Ever since my family immigrated to Canada, I’ve been trying to find the perfect balance between Russian, the language of my family, and English, the language of my new home.
When I was young, I used to peruse the jokes section in the Chirp and Chickadee magazines. Each joke was like a riddle to me. At the time, I didn’t know they were called puns. All I knew was English-speaking people them funny—and I was determined to figure out why.
“Why did the banana stay home from school? He wasn’t peeling well!”
Oh, I get it! Bananas have peels, and ‘peeling’ sounds like “feeling!” I would laugh every time I figured out the punchline, even if I didn’t find it funny. Understanding was a step closer to understanding this foreign culture.
I remember when I tried to create my own joke, thinking about it all day in the school yard. Finally, I pulled my friend to the side for the experiment.
“What did the paper say to the scissors? Cut it out!”
When my friend laughed, I was elated. I’d cracked the code! I wasn’t an English newbie anymore—I was now a member of an elite club.
These jokes are direct applications of how language conventions create meaning. Without having concrete grammar lessons in elementary school, puns taught me how English worked.
Meanwhile, the Russian language has a popular form of riddles called “ребусы,” pronounced “rebusy.”
They usually involve three pictures side by side. The words describing the pictures can combine to form one longer word or a common phrase. Commas before or after a picture take a letter off the word, and other symbols may force you to completely rearrange the letters.
Although often less humorous, these riddles allow to make connections and to think critically about word meaning.
Thus, English puns focus on sound associations and context, while Russian ‘ребусы’ focus on spelling associations and hidden words within words. Each is a perfect representation of how differently the languages work. What’s fascinating to me is how, despite the contrast, they both can create the same meaning.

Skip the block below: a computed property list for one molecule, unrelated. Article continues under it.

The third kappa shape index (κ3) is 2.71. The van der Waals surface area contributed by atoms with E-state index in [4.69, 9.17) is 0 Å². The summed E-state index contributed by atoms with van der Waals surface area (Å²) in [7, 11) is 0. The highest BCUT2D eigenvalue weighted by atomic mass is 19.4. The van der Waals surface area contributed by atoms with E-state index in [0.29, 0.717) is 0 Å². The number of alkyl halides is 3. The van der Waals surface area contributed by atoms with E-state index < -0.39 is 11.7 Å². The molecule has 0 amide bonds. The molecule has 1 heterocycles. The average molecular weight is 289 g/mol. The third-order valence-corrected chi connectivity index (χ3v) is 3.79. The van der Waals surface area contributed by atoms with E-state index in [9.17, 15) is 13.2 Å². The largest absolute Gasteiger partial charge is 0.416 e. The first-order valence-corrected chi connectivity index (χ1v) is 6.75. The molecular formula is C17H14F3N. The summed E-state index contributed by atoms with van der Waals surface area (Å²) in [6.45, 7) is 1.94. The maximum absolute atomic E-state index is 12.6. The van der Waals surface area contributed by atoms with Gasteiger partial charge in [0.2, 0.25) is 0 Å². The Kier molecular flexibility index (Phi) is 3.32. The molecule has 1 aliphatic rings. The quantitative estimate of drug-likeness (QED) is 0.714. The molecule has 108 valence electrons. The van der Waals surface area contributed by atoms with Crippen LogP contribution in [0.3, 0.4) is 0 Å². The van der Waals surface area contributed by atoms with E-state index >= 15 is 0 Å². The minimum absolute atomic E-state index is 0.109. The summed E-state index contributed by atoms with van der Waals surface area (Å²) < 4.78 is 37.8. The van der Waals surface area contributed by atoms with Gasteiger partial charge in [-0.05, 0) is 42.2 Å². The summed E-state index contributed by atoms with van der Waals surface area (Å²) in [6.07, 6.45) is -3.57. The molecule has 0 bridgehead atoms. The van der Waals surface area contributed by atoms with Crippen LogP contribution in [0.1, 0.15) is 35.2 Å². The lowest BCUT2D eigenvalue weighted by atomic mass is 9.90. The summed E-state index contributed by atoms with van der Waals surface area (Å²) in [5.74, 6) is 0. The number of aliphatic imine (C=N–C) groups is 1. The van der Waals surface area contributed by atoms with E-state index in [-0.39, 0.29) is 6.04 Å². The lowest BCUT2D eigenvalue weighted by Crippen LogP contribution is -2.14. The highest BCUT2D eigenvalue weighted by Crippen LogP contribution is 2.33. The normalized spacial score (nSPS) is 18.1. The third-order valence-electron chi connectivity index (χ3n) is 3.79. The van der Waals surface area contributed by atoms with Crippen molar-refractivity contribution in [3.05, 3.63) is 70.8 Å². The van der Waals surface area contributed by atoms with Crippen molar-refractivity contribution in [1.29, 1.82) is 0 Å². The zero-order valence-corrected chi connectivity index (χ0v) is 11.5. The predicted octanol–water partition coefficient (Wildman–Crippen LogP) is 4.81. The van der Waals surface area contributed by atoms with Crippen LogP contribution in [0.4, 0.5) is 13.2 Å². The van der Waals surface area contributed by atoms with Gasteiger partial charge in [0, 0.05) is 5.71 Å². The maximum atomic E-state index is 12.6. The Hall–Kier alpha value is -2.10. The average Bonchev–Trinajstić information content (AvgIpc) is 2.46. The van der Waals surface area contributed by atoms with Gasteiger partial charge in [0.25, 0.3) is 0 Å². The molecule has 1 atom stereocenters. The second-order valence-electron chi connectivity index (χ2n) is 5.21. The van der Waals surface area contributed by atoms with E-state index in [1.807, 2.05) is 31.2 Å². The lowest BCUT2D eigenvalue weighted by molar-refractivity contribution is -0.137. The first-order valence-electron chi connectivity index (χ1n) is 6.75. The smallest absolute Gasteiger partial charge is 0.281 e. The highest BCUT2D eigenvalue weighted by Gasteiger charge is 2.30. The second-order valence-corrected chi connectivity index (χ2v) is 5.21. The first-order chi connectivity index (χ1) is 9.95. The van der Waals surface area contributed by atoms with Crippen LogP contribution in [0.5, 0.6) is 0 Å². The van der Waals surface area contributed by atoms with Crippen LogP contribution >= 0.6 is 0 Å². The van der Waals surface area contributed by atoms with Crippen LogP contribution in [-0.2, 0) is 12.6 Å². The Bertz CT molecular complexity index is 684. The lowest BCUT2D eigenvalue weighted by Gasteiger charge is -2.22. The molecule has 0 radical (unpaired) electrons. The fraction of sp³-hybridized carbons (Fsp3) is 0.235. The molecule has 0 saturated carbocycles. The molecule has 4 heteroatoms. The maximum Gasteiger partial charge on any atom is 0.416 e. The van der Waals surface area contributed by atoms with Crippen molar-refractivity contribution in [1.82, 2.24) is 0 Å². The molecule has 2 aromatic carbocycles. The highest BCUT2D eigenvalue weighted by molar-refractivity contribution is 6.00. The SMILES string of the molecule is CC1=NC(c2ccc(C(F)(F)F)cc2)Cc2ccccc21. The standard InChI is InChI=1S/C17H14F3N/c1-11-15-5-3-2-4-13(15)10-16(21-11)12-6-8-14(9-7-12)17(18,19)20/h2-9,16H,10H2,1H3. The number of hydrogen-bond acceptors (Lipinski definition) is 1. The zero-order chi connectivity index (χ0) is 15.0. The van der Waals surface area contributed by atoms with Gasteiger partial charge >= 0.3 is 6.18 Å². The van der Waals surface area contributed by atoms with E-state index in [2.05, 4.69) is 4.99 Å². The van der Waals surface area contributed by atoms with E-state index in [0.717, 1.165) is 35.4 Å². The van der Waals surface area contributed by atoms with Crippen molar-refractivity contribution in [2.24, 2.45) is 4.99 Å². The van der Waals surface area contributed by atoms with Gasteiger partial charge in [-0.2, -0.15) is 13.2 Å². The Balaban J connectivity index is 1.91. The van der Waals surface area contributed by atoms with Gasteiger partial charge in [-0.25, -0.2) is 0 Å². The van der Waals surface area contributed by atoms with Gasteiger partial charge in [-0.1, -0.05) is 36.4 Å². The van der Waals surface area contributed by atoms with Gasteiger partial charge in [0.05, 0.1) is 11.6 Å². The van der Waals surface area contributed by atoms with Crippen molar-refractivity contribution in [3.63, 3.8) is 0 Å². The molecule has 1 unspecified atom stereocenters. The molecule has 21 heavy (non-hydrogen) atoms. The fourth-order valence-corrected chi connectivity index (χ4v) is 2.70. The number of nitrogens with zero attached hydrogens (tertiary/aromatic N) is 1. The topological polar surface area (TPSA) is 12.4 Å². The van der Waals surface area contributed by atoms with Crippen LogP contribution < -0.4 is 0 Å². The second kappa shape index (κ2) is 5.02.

Knowing languages is a privilege.
As I continued to learn English, I developed a deep appreciation for its rules. It was almost an obsession to understand and correctly use conjunctions, the Oxford comma, and proper spelling. It still feels like I’m honoring those who’ve created the language by using appropriate grammar in my texts.
I’m proud of how far I’ve come, yet it’s difficult to ignore the roots of where I came from. On paper, I can write stellar essays, but I still have an accent.
Although by now I feel like I was born speaking English, I’ll always be reminded it’s only one of the languages I speak, and that’s okay. It’s part of what makes me unique.
When I visited my grandparents in Russia five years ago, I experienced a stark culture shock. Sure, I knew the language, but I sometimes had a surprisingly hard time understanding those around me. Even peers my age told me my Russian was “old-fashioned,” with most modern slang flying high over my head.